There are a few authors whose books I await with barely concealed impatience. Or, more accurately, with completely unconcealed impatience. I calendar watch obsessively and count down the days. Currently the release of Jonathan Maberry’s DUST AND DECAY, Terry Pratchett’s SNUFF, Scott Westerfeld’s GOLIATH and Laurie R. King’s THE PIRATE KING sparkle in my autumn plans, like Christmas coming months early.
For years, one of these authors was Diana Wynne Jones. If you haven’t heard of Diana Wynne Jones, I urge you to immediately go out and buy her DALEMARK QUARTET. Then buy HOWL’S MOVING CASTLE, DEEP SECRET, ARCHER’S GOON and then all of the CHRESTOMANCI books. You will want the rest of her books, but those might keep you going until you can plunder a bookstore next week.
Diana Wynne Jones died this past spring. I follow Neil Gaiman on Twitter and one night read that he had gone to say good-bye to a terminally ill friend. The next morning I read that his friend had passed away in the night. I felt the pang of sympathy that one human feels when another loses a friend.
Then, having waited for the family to announce her death, he said that Diana Wynne Jones had been the friend that had passed.
From the day my sister handed me DOGSBODY with the command that I had to ‘Read it NOW!’ I have counted Diana Wynne Jones as one of my top, all-time favorite authors. She combined characters that you felt you could meet on the street with twists and turns in her plots that I never saw coming. I have been known to pick up one of her books idly, a book I have read several times, open it, then found several hours have passed while I stood and read.
For years Diana Wynne Jones books, particularly the less well-known ones, were hard to find in the States. After my marriage to a British man, trips to visit my in-laws became regular occurrences. Each trip I would pull out the list entitled “Diana’s Books.” These were the Diana Wynne Jones books my sister and I hadn’t found. I searched bookstores, new and old, until I had all of them. I would bring them home and my sister and I would go into bookstores here and demand that they look for these books. When I could obtain doubles, we gave them to libraries.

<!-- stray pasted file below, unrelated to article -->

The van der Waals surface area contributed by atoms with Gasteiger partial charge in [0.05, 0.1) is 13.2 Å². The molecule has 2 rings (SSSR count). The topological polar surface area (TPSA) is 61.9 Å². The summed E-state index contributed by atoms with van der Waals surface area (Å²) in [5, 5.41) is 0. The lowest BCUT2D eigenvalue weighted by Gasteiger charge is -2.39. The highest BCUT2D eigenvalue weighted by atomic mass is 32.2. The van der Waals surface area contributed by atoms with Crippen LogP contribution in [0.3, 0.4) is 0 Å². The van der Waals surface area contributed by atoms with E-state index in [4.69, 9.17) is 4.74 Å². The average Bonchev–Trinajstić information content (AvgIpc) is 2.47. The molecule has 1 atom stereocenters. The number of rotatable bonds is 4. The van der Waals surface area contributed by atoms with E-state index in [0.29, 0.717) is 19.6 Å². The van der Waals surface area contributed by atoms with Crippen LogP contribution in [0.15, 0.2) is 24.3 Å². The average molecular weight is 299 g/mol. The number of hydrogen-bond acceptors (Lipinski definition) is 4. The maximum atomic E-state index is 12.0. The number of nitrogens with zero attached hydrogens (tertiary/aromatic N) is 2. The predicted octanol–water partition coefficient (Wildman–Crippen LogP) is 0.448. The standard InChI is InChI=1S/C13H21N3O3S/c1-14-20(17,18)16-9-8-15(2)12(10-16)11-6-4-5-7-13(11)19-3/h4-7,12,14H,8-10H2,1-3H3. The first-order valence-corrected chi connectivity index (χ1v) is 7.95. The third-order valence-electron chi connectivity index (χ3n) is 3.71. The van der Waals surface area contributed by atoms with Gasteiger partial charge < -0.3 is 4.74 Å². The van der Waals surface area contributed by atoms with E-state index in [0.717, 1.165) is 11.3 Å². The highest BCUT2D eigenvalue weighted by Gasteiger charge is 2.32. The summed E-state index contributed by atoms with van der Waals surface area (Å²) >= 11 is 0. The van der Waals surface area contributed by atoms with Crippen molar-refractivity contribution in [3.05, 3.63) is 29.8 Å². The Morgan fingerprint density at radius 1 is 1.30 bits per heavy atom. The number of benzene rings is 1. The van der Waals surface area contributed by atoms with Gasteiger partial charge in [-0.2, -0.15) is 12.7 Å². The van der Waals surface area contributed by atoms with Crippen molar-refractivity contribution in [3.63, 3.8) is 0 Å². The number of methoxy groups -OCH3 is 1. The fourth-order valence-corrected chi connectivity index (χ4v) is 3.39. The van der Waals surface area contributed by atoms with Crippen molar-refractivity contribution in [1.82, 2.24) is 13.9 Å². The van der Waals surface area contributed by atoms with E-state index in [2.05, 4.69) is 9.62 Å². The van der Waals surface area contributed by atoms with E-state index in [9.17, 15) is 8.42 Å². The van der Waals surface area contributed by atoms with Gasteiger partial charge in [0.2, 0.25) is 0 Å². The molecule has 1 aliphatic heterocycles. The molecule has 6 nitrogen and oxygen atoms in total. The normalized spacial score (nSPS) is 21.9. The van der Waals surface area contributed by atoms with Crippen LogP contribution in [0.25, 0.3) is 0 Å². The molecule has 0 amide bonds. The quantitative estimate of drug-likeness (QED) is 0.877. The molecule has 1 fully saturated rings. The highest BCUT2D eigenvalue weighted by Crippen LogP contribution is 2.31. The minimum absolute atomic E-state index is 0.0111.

We wanted the world to know about Diana Wynne Jones.
With the success of the HARRY POTTER series, many British fantasy writers’ catalogues were re-issued. (If I didn’t loved J. K. Rowling for giving the world HARRY POTTER, I would love her for this). Suddenly, we could go to most bookstores and find at least the most famous of Diana Wynne Jones’ books. And whenever a new book came out, I was there on day one, snatching up a copy.
Diana Wynne Jones’ last book, EARWIG AND THE WITCH, came out as an audiobook in June, two months after her death. The hardback is scheduled for a January, 2012, release. I bought the audio book version, impatient with the six-month wait for the book.
I haven’t listened to it yet.
I know, it sounds silly. I’m an avid fan. It looks like a great book. It’s her last book. Listen to it already!
But that’s just it — it’s her last book. After this, nothing. I haven’t been able to bring myself to listen. Once I’ve heard it, she’s gone for good. And though I know intellectually that she’s gone, in my heart I don’t want to accept this sad fact.
So EARWIG AND THE WITCH sits on my computer, unlistened to yet dearly loved, until I can bring myself to admit that one of my favorite authors is no more.
Posted for Nancy Keim Comley.